I made it perfectly clear in my point of order to Mr. Speaker that I totally respect the Speaker's right to decide which amendments to select. Once I had put my point of order to Mr. Speaker, I in no way questioned his decision; the House must accept his decision and respect it. If anything that I was just saying appeared to infringe on the Speaker's absolute right to make a selection within the bounds of order, I am very sorry, because that was never my intention. What the Government have done in this programme motion is to introduce an order in which the groups of amendments should be taken. That order, which the Government are proposing to the House and which I support and shall vote for in the event of a Division, says that amendments on abortion should be dealt with right at the end, after every amendment or group of amendments has been considered. That is appropriate because abortion is a subject all on its own. While it may well come within the ambit of the Bill as drawn, it was not intended by those who drafted the Bill to be debated as part of this Bill. That being so, I support this motion and I shall vote for it.
Like the Conservative spokesman, I confirm that my party will have free votes throughout the debate, including on the programme motion. What I say will therefore reflect my personal thoughts.
I will oppose the programme motion. There has been no consultation on it. The Minister said in her opening remarks that the Bill dealt with serious issues that needed to be debated, but the Government could have chosen to take two days to debate it, and they could also have chosen not to have a statement today. So there is no substance to the Minister's suggestion that that is the reason for the proposed order for debate.
It has been suggested that there may have been some secret deal or understanding that has led to this outcome. There have been suggestions that the Government are concerned about what might happen in the House of Lords, but Front Benchers from all parties in the other place have confirmed that they would not interfere with the decisions of this House on abortion. That was the case in 1967 and 1990. In any event, that is no good reason to prevent debate in this House.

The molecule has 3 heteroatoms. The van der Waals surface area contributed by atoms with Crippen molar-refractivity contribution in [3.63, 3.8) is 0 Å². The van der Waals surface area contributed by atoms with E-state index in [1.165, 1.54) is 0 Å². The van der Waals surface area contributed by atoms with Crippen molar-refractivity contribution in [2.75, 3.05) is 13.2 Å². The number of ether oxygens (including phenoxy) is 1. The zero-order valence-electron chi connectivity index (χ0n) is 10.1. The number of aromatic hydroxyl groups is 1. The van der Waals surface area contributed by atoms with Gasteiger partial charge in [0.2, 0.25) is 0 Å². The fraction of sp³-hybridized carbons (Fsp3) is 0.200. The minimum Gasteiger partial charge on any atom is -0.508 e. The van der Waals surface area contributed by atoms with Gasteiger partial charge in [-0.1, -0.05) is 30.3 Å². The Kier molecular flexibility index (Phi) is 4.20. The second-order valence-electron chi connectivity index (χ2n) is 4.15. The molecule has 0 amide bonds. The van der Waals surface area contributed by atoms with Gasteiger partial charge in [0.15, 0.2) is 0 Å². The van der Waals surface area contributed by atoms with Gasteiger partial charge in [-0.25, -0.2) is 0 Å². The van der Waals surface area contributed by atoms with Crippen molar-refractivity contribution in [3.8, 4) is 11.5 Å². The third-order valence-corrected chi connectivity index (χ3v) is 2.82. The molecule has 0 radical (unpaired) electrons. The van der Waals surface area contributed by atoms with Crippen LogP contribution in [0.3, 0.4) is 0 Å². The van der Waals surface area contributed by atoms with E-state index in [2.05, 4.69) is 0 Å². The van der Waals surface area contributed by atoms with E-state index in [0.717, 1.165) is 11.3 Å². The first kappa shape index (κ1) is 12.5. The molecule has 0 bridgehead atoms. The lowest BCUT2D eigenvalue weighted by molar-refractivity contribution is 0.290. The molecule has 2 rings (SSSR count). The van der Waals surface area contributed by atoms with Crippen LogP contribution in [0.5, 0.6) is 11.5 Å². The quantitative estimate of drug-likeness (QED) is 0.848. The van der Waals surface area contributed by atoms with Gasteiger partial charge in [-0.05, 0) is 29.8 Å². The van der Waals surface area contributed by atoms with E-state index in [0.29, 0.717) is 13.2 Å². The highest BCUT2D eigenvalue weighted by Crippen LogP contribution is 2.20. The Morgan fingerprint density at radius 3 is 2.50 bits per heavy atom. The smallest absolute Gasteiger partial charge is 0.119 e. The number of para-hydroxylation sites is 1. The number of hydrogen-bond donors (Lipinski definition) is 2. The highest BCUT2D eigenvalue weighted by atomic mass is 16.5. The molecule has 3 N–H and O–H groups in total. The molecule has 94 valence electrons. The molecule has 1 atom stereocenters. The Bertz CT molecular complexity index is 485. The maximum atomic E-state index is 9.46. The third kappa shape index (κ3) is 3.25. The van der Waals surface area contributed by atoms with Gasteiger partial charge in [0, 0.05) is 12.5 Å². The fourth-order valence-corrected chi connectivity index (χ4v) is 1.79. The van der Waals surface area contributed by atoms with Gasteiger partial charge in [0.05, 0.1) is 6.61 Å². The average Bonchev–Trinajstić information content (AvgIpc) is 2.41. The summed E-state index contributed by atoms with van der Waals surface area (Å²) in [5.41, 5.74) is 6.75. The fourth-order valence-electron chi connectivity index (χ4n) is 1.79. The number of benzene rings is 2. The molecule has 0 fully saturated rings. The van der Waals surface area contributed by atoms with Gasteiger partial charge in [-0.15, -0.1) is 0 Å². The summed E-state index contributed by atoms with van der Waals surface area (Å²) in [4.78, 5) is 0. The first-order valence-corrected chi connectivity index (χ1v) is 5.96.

My understanding is that it was, but in any case that does not negate the points that I am making.
The Government allowed expectations to be raised that opportunity for debate would be provided at this stage. That is demonstrated by the number of amendments that have been tabled and the investment of time and energy by Members and by organisations outside on both sides of the argument. I am sure that all of us have received many letters and e-mails from women in Northern Ireland. Whatever side we take on that issue, those women clearly had an expectation that their case would be heard, but they will be denied that opportunity.
The Government say that it is not appropriate to debate these issues at this time. If that is the case, when is the appropriate time to debate abortion issues? On other occasions, such debates have arisen on amendments tabled by Back Benchers. In 1990, the Conservative Government allowed time for discussion of abortion issues. This time, the Labour Government have refused to do so. Will the Minister give a commitment now to allow time at some future point? There has been a suggestion that the Government would commit to allowing time on a private Member's Bill. Will she now ensure that that is the case, because it is important that this significant issue, with strong feelings on both sides, should be properly aired and debated in this Chamber?
I speak against the programme motion because—and I say this with no pleasure—it and the order of discussion appear to be a shabby manoeuvre by Ministers to stop the full debate of some very important matters. I appreciate that Ministers did not intend this to be a Bill about abortion. I am open to the argument that we should have another piece of legislation that would enable a full debate on most of the matters in relation to abortion that have been raised as amendments and new clauses to the Bill, but there is a special case for debating and voting on the particular new clause that I tabled to extend the 1967 Act to Northern Ireland.